Review: Bitter is the New Black : Confessions of a Condescending, Egomaniacal, Self-Centered Smartass, Or, Why You Should Never Carry A Prada Bag to the Unemployment Office

Bitter is the New Black : Confessions of a Condescending, Egomaniacal, Self-Centered Smartass, Or, Why You Should Never Carry A Prada Bag to the Unemployment Office
Bitter is the New Black : Confessions of a Condescending, Egomaniacal, Self-Centered Smartass, Or, Why You Should Never Carry A Prada Bag to the Unemployment Office by Jen Lancaster
My rating: 3 of 5 stars

I checked out Jen Lancaster’s memoir, Bitter is the New Black, from my library and put it on my phone to enjoy while I drove to and from work. I expected that it would be a snarky, fun account of Lancaster’s descent into the ranks of the poor and back again, and I hoped that it would be a good book to listen to, and that it would help me decompress after long days of heavy conversations about literature with my high school students.

Well, I was partially right. The book was a snarky account of Lancaster’s woes as she went through two years of unemployment and came out of it a writer. It was not, however, fun or good to listen to, nor did it help me decompress in the least. It was also not as uplifting as you might think from a book about someone on the top of her game but completely egocentric who loses everything and comes out of it a “better person.”

While the book was snarky and sarcastic, it was far from funny. There were a few moments when I found myself laughing out loud – most of them during the depiction of her wedding preparations – but other than that, I mostly felt on edge while listening to her anecdotes. The trouble I had with the book went deeper than the fact that it wasn’t all that funny, though, and lies in the fact that Lancaster is the least reliable of narrators. She set out to tell her story, which is an important one, but she also set out to make herself look as good as possible, and she did that not by actually ending up as a good person at the end of her book, but by making herself look so incredibly bad at the beginning that any improvement would have made her look like a saint in the end. I actually don’t believe she changed at all; she just moved out of her posh apartment and sold all of her haute couture stuff. Anyone who would turn down an awesome job that they actually really needed in order to pay the bills in order to write, even if her husband has a job that can support them, is still a bit selfish for my liking. By her own admission, her husband was doing well, but they were not even close to out of debt. While I respect the urge to write and/or switch jobs, I could not ever justify turning down a job to start writing when my family desperately needed the money.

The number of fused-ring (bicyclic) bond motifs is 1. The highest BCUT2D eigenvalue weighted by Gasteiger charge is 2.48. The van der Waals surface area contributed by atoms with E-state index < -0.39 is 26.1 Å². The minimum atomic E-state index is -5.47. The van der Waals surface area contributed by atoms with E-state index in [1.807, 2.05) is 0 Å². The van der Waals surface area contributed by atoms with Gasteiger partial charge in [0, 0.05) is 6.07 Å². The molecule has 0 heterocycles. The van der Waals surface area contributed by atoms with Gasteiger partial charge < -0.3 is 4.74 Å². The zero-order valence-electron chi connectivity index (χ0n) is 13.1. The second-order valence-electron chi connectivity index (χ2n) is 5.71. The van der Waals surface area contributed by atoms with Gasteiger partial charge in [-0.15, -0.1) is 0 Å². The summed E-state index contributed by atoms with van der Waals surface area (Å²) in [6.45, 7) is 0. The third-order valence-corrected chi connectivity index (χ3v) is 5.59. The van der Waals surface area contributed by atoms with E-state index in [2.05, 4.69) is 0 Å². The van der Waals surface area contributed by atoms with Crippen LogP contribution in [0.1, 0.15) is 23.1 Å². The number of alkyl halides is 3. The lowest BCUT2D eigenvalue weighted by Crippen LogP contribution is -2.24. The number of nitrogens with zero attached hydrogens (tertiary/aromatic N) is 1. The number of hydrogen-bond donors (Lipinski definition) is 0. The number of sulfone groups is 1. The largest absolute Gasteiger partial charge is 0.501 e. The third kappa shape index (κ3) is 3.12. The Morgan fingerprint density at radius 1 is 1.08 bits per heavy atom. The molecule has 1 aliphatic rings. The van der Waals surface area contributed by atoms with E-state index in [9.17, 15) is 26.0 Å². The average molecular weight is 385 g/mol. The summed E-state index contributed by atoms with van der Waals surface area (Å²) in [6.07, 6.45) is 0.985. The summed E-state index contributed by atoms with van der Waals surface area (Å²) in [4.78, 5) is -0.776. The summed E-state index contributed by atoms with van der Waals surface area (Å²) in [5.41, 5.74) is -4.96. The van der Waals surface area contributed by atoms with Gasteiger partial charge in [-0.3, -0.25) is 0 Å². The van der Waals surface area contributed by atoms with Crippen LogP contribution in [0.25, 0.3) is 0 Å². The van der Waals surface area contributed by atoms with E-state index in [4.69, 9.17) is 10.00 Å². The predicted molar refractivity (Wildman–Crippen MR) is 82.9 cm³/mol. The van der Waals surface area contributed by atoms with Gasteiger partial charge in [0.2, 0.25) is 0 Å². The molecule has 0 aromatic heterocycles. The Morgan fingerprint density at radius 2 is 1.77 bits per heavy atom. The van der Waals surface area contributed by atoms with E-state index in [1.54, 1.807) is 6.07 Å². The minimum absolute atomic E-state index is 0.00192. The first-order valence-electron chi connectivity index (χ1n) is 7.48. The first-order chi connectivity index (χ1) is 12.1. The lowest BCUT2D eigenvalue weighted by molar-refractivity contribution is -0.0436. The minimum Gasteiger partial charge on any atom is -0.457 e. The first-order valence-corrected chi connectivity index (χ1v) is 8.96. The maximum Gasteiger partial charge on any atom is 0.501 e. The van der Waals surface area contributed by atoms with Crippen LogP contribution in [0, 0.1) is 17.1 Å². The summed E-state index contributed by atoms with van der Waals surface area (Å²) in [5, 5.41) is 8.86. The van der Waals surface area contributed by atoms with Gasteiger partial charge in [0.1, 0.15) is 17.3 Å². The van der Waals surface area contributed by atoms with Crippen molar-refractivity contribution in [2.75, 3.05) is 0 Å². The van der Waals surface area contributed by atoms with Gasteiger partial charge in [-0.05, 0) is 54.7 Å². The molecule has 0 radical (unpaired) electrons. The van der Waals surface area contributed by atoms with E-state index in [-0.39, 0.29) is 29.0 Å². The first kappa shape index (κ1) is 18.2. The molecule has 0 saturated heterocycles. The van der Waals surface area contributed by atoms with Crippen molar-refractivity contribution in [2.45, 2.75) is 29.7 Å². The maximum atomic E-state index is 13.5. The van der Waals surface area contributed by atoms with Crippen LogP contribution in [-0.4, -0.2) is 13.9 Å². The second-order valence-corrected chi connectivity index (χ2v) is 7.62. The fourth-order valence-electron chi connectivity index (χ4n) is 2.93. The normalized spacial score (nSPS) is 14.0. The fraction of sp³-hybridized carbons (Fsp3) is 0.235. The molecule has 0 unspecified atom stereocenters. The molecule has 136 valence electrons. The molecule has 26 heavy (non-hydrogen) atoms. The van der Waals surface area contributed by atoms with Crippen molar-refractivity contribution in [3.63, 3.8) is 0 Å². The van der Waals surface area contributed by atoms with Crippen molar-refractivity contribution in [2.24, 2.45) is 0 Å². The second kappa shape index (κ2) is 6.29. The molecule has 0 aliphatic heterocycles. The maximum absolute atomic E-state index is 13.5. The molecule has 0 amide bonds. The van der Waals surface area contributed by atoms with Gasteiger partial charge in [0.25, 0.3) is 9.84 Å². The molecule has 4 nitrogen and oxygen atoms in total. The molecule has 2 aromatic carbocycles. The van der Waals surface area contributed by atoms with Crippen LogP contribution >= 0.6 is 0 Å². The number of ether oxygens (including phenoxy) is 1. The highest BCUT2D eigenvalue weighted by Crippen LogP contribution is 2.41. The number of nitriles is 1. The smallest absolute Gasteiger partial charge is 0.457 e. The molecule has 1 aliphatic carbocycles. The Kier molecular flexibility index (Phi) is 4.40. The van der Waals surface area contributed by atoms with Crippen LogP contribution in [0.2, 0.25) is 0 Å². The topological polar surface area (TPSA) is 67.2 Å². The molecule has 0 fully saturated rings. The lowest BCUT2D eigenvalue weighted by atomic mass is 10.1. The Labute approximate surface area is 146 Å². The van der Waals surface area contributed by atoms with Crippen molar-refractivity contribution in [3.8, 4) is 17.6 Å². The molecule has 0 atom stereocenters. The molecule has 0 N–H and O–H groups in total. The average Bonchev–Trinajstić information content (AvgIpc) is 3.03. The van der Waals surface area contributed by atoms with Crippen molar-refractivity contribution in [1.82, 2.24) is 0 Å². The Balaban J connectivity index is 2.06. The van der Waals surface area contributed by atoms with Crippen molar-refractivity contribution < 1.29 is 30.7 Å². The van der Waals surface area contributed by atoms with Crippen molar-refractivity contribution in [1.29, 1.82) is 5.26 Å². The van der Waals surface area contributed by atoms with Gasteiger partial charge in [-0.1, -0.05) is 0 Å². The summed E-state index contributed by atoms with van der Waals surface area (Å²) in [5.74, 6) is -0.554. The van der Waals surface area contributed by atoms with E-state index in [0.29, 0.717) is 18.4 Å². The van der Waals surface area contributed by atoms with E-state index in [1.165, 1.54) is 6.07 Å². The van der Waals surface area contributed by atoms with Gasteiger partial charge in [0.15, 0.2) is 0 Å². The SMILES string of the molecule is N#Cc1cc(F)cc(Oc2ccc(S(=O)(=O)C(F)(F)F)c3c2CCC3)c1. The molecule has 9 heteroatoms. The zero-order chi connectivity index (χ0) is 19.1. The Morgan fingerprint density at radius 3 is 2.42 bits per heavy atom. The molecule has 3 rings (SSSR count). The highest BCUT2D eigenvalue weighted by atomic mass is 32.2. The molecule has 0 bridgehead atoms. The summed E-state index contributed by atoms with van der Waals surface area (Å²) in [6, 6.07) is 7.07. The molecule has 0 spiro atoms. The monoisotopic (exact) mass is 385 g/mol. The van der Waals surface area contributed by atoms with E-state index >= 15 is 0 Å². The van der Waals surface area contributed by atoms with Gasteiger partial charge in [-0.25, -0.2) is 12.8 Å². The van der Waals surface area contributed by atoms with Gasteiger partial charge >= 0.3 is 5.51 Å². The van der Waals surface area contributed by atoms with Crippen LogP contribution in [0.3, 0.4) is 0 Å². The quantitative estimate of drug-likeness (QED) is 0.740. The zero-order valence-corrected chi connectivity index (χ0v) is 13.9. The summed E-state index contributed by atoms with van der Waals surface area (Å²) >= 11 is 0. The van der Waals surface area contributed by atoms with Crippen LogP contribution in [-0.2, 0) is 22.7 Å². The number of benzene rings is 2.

I also think her choice of vocabulary later in the book shows just how little her personality changed. Just as an example, when she was temping and heard people talking about her in the bathroom, she says something to the extent of, “Normally, I would have gone all Columbine on them.” Any person who is a truly good person would not use the term “Columbine” to describe their usual verbal slashing of offenders. It will always be too soon for that joke.

Add all of this to an unrefined and juvenile writing style, and I wasn’t too impressed to say the least. The writing style was so juvenile, in fact, and she dropped so many name brands, I found myself wondering if she was paid for product placement in her book. I wouldn’t put it past her.

I debated about whether to give this book two stars or three, and ended up going with three because, while it was overly snarky and sarcastic and all about her, it never pretended to be something it wasn’t. Right from the title it was clear that she was self-centered and condescending, and the cover art screams “chick lit.” It was just that, and never tried to be insightful literature. I went into this one eyes wide open, and I wasn’t surprised – either pleasantly or negatively. It just was what it was, though I certainly wouldn’t recommend it to anyone I know.

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